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Diseases

Genetic and Rare Diseases Information Center (GARD)

Acquired amegakaryocytic thrombocytopenia


Other Names for this Disease
  • Severe thrombocytopenia and selective, marked decrease or absence of megakaryocytes
  • AAT
  • Acquired pure megakaryocytic aplasia
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Treatment

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How might acquired amegakaryocytic thrombocytopenia be treated?

Standard treatment guidelines have not been established for acquired amegakaryocytic thrombocytopenia. However, various immunosuppressive treatment approaches have been utilized in affected people. In several case reports, affected people were successfully treated with cyclosporine either alone or in combination with other immunosuppressive medications (i.e. antithymocyte globulin). Other therapies for acquired amegakaryocytic thrombocytopenia have included rituximab, danazol, azathioprine, and bone marrow transplant with variable success.[1]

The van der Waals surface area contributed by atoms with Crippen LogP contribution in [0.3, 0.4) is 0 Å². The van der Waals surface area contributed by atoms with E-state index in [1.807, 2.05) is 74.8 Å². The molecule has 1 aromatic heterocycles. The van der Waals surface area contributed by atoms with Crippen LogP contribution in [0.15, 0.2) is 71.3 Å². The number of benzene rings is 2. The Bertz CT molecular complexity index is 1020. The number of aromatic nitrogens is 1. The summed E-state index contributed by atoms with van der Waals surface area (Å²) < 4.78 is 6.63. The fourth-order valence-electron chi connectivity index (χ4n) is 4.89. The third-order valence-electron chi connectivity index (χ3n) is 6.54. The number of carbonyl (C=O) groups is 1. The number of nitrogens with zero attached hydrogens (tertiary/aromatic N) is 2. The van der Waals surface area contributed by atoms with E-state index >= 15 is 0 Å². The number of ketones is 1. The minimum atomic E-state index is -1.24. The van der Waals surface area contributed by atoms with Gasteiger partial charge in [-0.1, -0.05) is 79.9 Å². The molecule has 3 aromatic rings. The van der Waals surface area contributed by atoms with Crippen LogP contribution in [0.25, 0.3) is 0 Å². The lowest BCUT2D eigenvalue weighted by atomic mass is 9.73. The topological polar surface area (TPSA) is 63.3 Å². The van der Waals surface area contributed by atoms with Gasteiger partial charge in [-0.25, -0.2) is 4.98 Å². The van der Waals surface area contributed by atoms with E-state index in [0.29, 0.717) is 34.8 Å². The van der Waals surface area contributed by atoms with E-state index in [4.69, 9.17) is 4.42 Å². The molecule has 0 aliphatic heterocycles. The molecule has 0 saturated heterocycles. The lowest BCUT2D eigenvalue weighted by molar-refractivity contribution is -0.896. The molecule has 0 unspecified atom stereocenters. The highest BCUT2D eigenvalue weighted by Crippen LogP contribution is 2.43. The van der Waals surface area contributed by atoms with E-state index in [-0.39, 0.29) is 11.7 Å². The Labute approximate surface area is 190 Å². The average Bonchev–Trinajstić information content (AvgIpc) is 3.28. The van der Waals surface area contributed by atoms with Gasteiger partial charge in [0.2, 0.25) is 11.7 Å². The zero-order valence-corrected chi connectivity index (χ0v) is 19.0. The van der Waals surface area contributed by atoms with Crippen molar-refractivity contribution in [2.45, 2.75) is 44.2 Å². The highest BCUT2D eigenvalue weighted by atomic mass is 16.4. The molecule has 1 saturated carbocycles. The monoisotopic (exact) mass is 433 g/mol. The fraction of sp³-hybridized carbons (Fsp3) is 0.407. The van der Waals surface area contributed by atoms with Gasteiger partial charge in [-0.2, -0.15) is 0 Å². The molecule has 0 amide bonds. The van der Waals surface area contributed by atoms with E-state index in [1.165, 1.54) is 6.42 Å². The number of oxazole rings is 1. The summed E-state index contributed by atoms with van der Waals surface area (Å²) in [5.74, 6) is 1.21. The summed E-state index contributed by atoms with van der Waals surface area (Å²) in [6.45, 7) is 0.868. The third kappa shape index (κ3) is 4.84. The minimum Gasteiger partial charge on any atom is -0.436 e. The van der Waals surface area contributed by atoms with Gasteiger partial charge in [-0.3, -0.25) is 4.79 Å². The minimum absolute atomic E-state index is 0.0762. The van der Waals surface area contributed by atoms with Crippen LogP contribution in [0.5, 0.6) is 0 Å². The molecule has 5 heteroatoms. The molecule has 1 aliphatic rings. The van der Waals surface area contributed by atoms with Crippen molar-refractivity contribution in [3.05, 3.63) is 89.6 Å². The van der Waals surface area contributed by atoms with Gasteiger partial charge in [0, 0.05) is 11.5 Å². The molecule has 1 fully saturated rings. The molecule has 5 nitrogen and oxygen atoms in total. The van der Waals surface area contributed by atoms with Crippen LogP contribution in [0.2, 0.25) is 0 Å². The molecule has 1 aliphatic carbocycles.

To determine the best treatment for you or a family member, please speak with a healthcare provider.
Last updated: 10/26/2015

References
  1. Brown GE, Babiker HM, Cantu CL, Yeager AM, Krishnadasan R.. "Almost bleeding to death": the conundrum of acquired amegakaryocytic thrombocytopenia. Case Rep Hematol. 2014. 2014; Accessed 10/26/2015.


GARD Video Tutorial

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Clinical Trials & Research for this Disease

  • ClinicalTrials.gov lists trials that are studying or have studied Acquired amegakaryocytic thrombocytopenia. Click on the link to go to ClinicalTrials.gov to read descriptions of these studies.
Other Names for this Disease
  • Severe thrombocytopenia and selective, marked decrease or absence of megakaryocytes
  • AAT
  • Acquired pure megakaryocytic aplasia
See Disclaimer regarding information on this site. Some links on this page may take you to organizations outside of the National Institutes of Health.